The early section of the mosque was build by the Afghan community, in collaboration with Indian hawkers and merchants. Fostering the essential functions of the Mosque as spiritual and a cultural object enhanced the early Muslim communities’ identity within an unfamiliar society.
The architectural construction of the mosque identified local aesthetics, with elements borrowed from similar structures in Southeast Asia and the Middle East; examples include traditionally curved arches, with pre-casting columns, which were utilised to create repeatable composition. The Perth Mosque’s exposed hybrid structure also indicates heterogeneous components borrowed from diverse architectural styles. The mosque’s oldest building is composed of a rectangular shape of two levels of prayer rooms, built by stone, with overall interior dimensions of 5 x 8.5 metres. The ground level room is 0.5m lower than current street level, and was established as a prayer room for women, while the first level is the first prayer room for men, 1.2m above the street level. This upper section functions as the main prayer hall in the building; it contains the Mihrab, a traditional Islamic arch shape located in the centre of the long side wall of the room. This indicates the Qibla, the direction toward Mecca, which Muslims should face when praying.
The interior design of this section provides a clear example of the builder’s attempts to borrow and modify a broad mix of styles, creating a space for collective worship and social interaction. Elements have been borrowed from Perth’s early colonial buildings, visible in the interior columns around the Mihrab and also in the extensive use of cornices and decorative wall frames. A section of the original façade currently functions as a semi-divider wall, holding the building stone and linking this hall with the created extension hall through three simple geometric arches.
This semi-divider wall reaches the roof level of the building, and ends with cement-moulded mini domes, a treatment repeated throughout the construction façades. An eye-catching ceiling is visible in the old section, structured from 84 synthetic square boards sized 60 x 60cm. The whole roof is ornamented to imitate the designs of an identical Nomadic Afghan Rug; colour elements and repeatable geometric and organic patterns are drawn on each board.
There is no Minaret or Dome in the Perth Mosque, despite their role as distinctive architectural elements in the design of mosques. Instead, there are small pre-casting cement domes covering extruded columns around the building façades, as well as being situated at the top of both entrances, accentuating the influence of Southeast Asian building styles. Also, this vernacular representation serves to signify the spiritual and local context of these elements in the building..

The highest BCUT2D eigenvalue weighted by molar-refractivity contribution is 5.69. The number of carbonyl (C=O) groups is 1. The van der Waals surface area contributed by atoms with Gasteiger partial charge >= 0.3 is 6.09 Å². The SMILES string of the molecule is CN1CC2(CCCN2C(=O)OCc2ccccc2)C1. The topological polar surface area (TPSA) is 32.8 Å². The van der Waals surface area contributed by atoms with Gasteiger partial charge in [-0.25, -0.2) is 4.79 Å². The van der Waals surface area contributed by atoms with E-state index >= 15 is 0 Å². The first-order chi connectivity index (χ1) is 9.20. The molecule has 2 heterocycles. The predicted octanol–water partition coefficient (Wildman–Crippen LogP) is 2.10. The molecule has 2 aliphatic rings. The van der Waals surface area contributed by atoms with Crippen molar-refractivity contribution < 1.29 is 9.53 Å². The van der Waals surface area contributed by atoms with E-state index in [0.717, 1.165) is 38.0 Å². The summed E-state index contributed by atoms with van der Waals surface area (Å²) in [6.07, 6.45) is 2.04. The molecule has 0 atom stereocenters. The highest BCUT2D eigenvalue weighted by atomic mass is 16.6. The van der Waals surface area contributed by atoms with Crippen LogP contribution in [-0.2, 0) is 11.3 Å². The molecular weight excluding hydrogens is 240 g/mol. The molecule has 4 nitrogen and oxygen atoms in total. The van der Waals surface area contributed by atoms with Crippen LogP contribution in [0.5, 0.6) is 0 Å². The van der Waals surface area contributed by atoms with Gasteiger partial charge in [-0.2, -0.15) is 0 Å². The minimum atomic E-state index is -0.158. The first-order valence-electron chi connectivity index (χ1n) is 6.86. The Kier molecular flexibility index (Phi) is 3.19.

Building Perth Mosque strengthened the hope of being settled in the new stable land, such confidence expressed by the early Muslim immigrants in WA, out of their nomadic lifestyle. Moreover, for the current Muslim’s in WA either as a student, refuges, or skilled immigrants, the mosque continues strengthening its role as interactional and communal space, besides its highly regarded spiritual dimensions.
National Archive of Australia http://www.naa.gov.au/collection/snapshots/uncommon-lives/muslim-journeys/arrivals.aspx
Nahid Afrose Kabir (2009) The culture of mobile lifestyle: Reflection on the past – the Afghan camel drivers, 1860–1930, Continuum, 23:6, 791-802, DOI: 10.1080/10304310903302201
Bowker, Sam (2016) The Australian mosque; Mosques are part of our suburban landscape and have a crucial role to play in overcoming fears about Islam. The ABC News (Australian Broadcasting Corporation) http://www.abc.net.au/news/2016-09-23/the-australian-mosque/7868256
Rashid, M. M. & Katharine B. (2014) Architecture of the Adelaide Mosque: Hybridity, Resilience and Assimilation. TDSR, Vol. xxv, No. II, P.p. 65-75.
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Dr Qassim Saad, PhD in Industrial Design, School of Design and Built Environment, Curtin University, Perth, WA. My research embraces creative practice outputs and traditional scholarly publications related to design and social innovation “outside the centre.” Aim to articulates future scope to empower developing countries societies achieving better quality of life, through applying design methods and practices, as strategic tools, to facilitate their social systems mega problems, addressing in design studies as the “wicked problems.”